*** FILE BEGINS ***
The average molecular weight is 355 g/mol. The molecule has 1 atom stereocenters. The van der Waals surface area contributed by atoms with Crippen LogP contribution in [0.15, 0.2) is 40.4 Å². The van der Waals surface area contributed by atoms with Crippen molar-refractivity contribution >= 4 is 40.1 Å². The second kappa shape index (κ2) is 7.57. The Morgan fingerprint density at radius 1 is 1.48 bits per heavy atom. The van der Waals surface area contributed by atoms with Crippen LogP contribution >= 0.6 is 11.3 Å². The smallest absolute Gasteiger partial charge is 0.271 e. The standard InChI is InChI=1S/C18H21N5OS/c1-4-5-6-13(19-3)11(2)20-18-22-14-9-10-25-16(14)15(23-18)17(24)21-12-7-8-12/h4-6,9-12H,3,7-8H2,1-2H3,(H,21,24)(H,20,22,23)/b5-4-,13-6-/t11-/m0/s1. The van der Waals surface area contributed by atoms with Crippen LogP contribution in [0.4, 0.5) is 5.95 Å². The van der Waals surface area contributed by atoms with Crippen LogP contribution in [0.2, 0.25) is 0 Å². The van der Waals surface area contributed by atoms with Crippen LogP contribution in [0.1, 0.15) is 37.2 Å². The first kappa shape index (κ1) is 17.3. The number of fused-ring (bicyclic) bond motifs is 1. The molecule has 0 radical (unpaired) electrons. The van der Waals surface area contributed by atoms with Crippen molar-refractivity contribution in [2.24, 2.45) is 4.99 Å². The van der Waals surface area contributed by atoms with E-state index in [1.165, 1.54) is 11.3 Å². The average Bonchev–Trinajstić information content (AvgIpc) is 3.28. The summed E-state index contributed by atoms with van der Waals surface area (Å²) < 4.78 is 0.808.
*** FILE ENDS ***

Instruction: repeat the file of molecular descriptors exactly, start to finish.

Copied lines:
The average molecular weight is 355 g/mol. The molecule has 1 atom stereocenters. The van der Waals surface area contributed by atoms with Crippen LogP contribution in [0.15, 0.2) is 40.4 Å². The van der Waals surface area contributed by atoms with Crippen molar-refractivity contribution >= 4 is 40.1 Å². The second kappa shape index (κ2) is 7.57. The Morgan fingerprint density at radius 1 is 1.48 bits per heavy atom. The van der Waals surface area contributed by atoms with Crippen LogP contribution >= 0.6 is 11.3 Å². The smallest absolute Gasteiger partial charge is 0.271 e. The standard InChI is InChI=1S/C18H21N5OS/c1-4-5-6-13(19-3)11(2)20-18-22-14-9-10-25-16(14)15(23-18)17(24)21-12-7-8-12/h4-6,9-12H,3,7-8H2,1-2H3,(H,21,24)(H,20,22,23)/b5-4-,13-6-/t11-/m0/s1. The van der Waals surface area contributed by atoms with Crippen LogP contribution in [0.4, 0.5) is 5.95 Å². The van der Waals surface area contributed by atoms with Crippen LogP contribution in [0.2, 0.25) is 0 Å². The van der Waals surface area contributed by atoms with Crippen LogP contribution in [0.1, 0.15) is 37.2 Å². The first kappa shape index (κ1) is 17.3. The number of fused-ring (bicyclic) bond motifs is 1. The molecule has 0 radical (unpaired) electrons. The van der Waals surface area contributed by atoms with Crippen molar-refractivity contribution in [2.24, 2.45) is 4.99 Å². The van der Waals surface area contributed by atoms with E-state index in [1.165, 1.54) is 11.3 Å². The average Bonchev–Trinajstić information content (AvgIpc) is 3.28. The summed E-state index contributed by atoms with van der Waals surface area (Å²) < 4.78 is 0.808.